Erotic provocateur, racially-influenced humanist, relentless champion for the oppressed, and facilitator for social change, Scottie Lowe is the brain child, creative genius and the blood, sweat, and tears behind AfroerotiK. Intended to be part academic, part educational, and part sensual, she, yes SHE gave birth to the website to provide people of African descent a place to escape the narrow-mined, stereotypical, limiting and oft-times degrading beliefs that abound about our sexuality. No, not all Black men are driven by lust by white flesh or to create babies and walk away. No, not all Black women are promiscuous welfare queens. And as hard as it may be to believe, no, not all gay Black men are feminine, down low, or HIV positive. Scottie is putting everything on the table to discuss, debate, and dismantle stereotypes in a healthy exchange of ideas. She hopes to provide a more holistic, informed, and enlightened discussion of Black sexuality and dreams of helping couples be more open, honest, and adventurous in their relationships.

Saturday, March 14, 2015

I AM Worthy

Deeply ingrained in the psyche of slaves was the belief, the unshakeable BELIEF that Black people were meant to suffer.  They grew to believe, shackled under the oppressive physical, mental, emotional, and spiritual chains of slavery, that their life was intended to be painful, that they had to sacrifice, that there were destined to accept second, third, and fourth best.  Slaves were beaten, raped, held captive, tortured, and worked like animals and told that their rewards would only come when they accepted white Jesus and got to heaven.  And with no hope for wealth and affluence, with no hope of dignity or justice, they held on to the notion that their pain would end when they were washed by the blood of their lily-white savior once they got to the pearly gates. 

White people, not only just slave owners but all white people, had no such debilitating belief beat into them.  They believed, just as they do now, that the world is their oyster, that they can do and say anything without repercussions.  They have never known the concept of pain and suffering being intrinsic to their identity.  Sure, they have known pain, but it’s not tied to their identity, it’s not because of their whiteness.  They believe that they are the best, that they deserve the best, that they don’t have to do a damn thing to deserve the best, that they are entitled to their hearts’ desires simply ‘cuz.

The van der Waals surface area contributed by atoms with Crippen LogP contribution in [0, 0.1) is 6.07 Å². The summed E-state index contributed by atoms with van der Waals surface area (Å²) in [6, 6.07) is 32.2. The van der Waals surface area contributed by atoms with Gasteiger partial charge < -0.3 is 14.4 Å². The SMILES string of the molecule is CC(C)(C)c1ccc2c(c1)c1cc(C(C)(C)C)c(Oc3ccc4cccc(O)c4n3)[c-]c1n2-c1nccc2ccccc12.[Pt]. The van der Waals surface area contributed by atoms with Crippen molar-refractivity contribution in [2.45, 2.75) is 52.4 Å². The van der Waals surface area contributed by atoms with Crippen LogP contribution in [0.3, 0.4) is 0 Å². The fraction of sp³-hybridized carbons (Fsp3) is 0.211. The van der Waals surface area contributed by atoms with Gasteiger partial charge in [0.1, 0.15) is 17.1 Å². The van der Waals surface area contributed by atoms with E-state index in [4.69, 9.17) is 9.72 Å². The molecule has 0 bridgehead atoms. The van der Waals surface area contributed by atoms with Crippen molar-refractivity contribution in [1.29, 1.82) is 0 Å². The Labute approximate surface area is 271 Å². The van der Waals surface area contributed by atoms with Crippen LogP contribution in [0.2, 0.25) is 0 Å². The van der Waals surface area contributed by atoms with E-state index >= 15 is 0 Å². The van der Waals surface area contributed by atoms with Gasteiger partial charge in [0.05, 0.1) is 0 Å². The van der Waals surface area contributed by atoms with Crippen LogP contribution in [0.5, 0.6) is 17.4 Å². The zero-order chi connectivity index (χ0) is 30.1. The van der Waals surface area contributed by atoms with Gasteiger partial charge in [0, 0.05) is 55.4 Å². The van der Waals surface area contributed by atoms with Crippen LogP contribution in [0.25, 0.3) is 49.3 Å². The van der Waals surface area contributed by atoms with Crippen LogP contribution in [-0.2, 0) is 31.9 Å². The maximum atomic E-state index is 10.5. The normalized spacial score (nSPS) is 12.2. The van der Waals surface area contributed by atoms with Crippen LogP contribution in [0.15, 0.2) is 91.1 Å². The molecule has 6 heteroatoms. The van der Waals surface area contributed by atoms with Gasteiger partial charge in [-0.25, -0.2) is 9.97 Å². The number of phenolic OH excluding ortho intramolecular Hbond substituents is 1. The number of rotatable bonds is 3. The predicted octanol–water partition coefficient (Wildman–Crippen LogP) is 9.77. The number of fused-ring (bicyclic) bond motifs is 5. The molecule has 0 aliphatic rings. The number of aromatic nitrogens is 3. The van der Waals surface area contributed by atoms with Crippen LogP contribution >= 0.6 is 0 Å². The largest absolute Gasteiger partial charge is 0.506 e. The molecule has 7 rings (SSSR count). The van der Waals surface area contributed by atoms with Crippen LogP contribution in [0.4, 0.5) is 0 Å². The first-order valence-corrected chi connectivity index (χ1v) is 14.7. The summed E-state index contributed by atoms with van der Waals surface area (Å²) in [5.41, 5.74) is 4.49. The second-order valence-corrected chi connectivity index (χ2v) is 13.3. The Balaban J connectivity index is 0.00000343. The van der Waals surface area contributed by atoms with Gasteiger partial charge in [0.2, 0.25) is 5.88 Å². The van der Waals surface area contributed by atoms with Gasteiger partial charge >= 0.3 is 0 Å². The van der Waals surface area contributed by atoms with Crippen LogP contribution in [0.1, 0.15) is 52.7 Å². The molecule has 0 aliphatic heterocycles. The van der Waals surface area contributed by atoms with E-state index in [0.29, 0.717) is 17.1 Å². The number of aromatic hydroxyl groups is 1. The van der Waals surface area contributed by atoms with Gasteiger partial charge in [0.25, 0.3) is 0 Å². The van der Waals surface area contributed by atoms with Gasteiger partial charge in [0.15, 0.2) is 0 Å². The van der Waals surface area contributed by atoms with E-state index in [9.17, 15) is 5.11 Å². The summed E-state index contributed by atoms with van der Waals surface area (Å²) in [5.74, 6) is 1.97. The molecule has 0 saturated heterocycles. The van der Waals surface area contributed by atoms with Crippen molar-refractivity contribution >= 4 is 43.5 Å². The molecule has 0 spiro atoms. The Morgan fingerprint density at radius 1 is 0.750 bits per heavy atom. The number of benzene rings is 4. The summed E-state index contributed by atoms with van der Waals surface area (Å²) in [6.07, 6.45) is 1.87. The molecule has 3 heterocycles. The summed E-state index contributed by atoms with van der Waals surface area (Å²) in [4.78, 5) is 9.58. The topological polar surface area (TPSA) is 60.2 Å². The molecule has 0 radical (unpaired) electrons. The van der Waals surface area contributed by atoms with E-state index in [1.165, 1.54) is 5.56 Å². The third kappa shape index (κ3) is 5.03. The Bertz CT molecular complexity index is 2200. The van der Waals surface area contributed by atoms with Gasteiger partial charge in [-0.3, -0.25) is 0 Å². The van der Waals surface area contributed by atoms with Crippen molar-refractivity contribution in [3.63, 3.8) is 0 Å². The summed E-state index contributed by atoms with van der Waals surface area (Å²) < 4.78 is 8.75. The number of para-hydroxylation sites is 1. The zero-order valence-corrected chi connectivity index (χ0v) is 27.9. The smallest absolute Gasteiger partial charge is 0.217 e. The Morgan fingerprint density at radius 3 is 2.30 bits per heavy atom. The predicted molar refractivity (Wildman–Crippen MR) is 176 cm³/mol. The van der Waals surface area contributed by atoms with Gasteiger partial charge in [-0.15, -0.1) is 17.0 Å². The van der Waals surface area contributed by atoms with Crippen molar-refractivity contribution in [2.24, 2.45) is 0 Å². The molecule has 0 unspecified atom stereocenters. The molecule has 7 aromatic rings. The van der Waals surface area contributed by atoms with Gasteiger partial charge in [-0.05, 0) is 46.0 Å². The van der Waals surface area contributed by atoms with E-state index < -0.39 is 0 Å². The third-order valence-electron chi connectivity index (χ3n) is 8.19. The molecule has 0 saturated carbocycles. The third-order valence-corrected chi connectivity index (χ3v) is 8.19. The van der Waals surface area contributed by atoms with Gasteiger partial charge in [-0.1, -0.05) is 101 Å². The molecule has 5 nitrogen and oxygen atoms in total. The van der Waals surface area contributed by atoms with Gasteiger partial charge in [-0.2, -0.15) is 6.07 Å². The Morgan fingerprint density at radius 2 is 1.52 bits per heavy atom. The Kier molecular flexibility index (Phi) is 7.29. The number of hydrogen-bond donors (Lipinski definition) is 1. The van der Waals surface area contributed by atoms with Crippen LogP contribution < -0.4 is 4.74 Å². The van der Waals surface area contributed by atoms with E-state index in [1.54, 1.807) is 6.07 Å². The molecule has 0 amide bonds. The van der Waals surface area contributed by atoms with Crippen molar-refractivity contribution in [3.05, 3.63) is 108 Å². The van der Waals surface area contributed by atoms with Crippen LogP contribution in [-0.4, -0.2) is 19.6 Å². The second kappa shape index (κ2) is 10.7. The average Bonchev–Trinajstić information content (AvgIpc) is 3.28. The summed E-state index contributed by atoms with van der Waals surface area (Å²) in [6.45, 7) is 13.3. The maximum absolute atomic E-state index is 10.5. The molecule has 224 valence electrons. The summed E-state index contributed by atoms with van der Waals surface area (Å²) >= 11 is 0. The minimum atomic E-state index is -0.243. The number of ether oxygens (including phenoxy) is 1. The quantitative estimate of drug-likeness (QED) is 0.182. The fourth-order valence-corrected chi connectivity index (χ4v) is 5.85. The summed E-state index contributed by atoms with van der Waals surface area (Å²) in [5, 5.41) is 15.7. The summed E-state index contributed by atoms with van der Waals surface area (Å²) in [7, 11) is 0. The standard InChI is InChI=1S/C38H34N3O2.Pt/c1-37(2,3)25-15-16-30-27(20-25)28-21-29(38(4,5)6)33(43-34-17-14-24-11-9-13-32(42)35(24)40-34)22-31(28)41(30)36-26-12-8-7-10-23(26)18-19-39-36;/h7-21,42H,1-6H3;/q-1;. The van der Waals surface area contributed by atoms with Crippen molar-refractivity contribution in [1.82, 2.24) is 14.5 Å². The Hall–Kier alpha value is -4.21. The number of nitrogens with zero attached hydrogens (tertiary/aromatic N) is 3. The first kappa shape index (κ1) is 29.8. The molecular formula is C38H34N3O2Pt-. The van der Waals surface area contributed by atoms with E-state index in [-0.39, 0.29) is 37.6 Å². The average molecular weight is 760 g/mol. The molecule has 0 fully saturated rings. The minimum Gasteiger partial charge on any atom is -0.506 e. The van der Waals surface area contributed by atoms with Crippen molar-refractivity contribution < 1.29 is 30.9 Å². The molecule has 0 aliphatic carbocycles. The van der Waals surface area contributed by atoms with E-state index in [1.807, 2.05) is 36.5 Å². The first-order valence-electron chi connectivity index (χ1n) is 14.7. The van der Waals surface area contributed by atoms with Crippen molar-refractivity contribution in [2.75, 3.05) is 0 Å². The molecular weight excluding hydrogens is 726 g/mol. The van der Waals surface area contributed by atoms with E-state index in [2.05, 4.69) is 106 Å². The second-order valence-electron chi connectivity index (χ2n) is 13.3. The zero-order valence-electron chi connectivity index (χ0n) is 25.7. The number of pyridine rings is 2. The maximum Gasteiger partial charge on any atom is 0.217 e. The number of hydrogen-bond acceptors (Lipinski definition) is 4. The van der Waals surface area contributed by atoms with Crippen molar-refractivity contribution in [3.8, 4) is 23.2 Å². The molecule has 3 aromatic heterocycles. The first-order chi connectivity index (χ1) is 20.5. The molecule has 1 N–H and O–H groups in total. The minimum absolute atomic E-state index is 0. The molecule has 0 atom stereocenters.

Black people today, in 2015, still largely believe that we must suffer, that pain is part and parcel of our identity.  The messages passed down, the lessons taught to us from our parents and grandparents who brutally beat us, who silenced us, who stifled our creativity, who tried their best to protect us from disappointment and injustice, is that we have to be long-suffering, that we have to settle, that we are inherently undeserving of fairness, wealth, respect, and just plain ole happiness because of our skin color.  We are conditioned to believe that we have to accept second best, that we must swallow our anger, we must not offend the white man, that we aren’t worthy of luxury or wealth, joy; we overwhelmingly belief that we are undeserving of something as basic as love. 

Some of us in the last few decades have broken the chains, we have changed our beliefs and we are beginning to believe, deep down in our souls, that we are deserving of wealth and abundance, that we are not inherently unworthy creatures like our forefathers and mothers were forced to believe.  Regrettably, we have also acquired a gross materialism and capitalistic narcissism, a replication of the pathologies of the greed and the obliviousness of white people who think the universe owes them, that they are deserving for no other reason than having breath in their lungs.  I’m working diligently on changing my own core beliefs, I’m determined to see myself as worthy of the best that life has to offer.  The psychological chains of slavery are still not broken, they are heavy and burdensome and suffocating.  Most of us still are imprisoned by the chains that we are only as good as the crumbs that have been thrown to us, that we will only know peace and joy when we die.  WE MUST CHANGE OUR CORE BELIEFS.  We must FEEL worthy deep down in our hearts and souls.  We must start to believe that we are inherently deserving of wonderful things, of success and peace and abundant and over-flowing blessings. 

And so it is. 

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